Texas fertiliser plant explosion update: 14 now confirmed dead
22 April 2013
The majority of those killed in the explosion of the West Fertilizer Co. plant in West, near Waco, were local volunteer firefighters, Department of Public Safety Sgt. Jason Reyes said on April 20. 12 bodies had been recovered by April 19 with another two on April 20.
Other than Dallas Fire-Rescue Capt. Kenny Harris, ten of the other dead were West-based volunteers.The remaining four are also throught to be first responders.
About 200 people were injured in the explosion and resulting fires. Most were treated and later released, but a number remain in local hospitals, some in a critical condition.
Reyes said the explosion destroyed 50 homes, a 50-unit apartment building and heavily damaged West Intermediate School. Three fire trucks and one ambulance were also destroyed.
Reports state that the company told the Environmental Protection Agency that it had 54,000 pounds of anhydrous ammonia on site, but that there was no danger of fire or explosion. In fact, it also had large quantities of highly explosive ammonium nitrate, but had failed to notify the authorities about this.
The Dallas Morning News said the company’s fire and explosion risk report, filed with the EPA and local public safety officials, said there was no explosion risk. The worst possible scenario at the plant, the report said, would be a 10-minute release of ammonia gas that would kill or injure no one. The second worst possibility projected was a leak from a broken hose used to transfer the product, again causing no injuries.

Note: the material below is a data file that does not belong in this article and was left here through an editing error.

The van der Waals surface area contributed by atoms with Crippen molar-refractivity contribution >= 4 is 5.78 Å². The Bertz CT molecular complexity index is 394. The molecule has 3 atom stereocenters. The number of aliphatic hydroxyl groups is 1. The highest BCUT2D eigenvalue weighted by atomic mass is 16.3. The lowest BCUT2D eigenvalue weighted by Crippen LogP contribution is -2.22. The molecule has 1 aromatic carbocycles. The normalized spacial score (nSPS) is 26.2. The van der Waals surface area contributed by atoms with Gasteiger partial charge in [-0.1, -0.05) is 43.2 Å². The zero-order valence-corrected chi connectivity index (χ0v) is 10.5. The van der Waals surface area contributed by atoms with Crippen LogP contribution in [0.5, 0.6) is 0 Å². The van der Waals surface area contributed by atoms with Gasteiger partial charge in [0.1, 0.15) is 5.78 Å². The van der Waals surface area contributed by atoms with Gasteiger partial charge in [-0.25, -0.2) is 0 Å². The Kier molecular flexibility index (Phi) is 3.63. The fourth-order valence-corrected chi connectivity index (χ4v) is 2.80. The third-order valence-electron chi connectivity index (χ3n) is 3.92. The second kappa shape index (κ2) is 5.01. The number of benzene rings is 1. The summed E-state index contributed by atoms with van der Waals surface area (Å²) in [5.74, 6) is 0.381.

The plant, according to WFAA, was fined $2,300 by the EPA in 2006 for failing to have a risk management assessment that met federal standards (that risk assessment is a different report from the one quoted above, according to both sources). West Fertilizer Co. submitted plans to the agency later that year that included, among other things, daily inspections, a barrier to prevent vehicles from colliding with their ammonia tanks, and a water spray system in case of a leak. The plant hadn't been fined since then, according to reports.
AP says the plant was last inspected by the Occupational Safety and Health Administration in 1985, when it received a $30 fine for a serious violation for storage of anhydrous ammonia.
Texas fertiliser plant explosion death toll rises to 14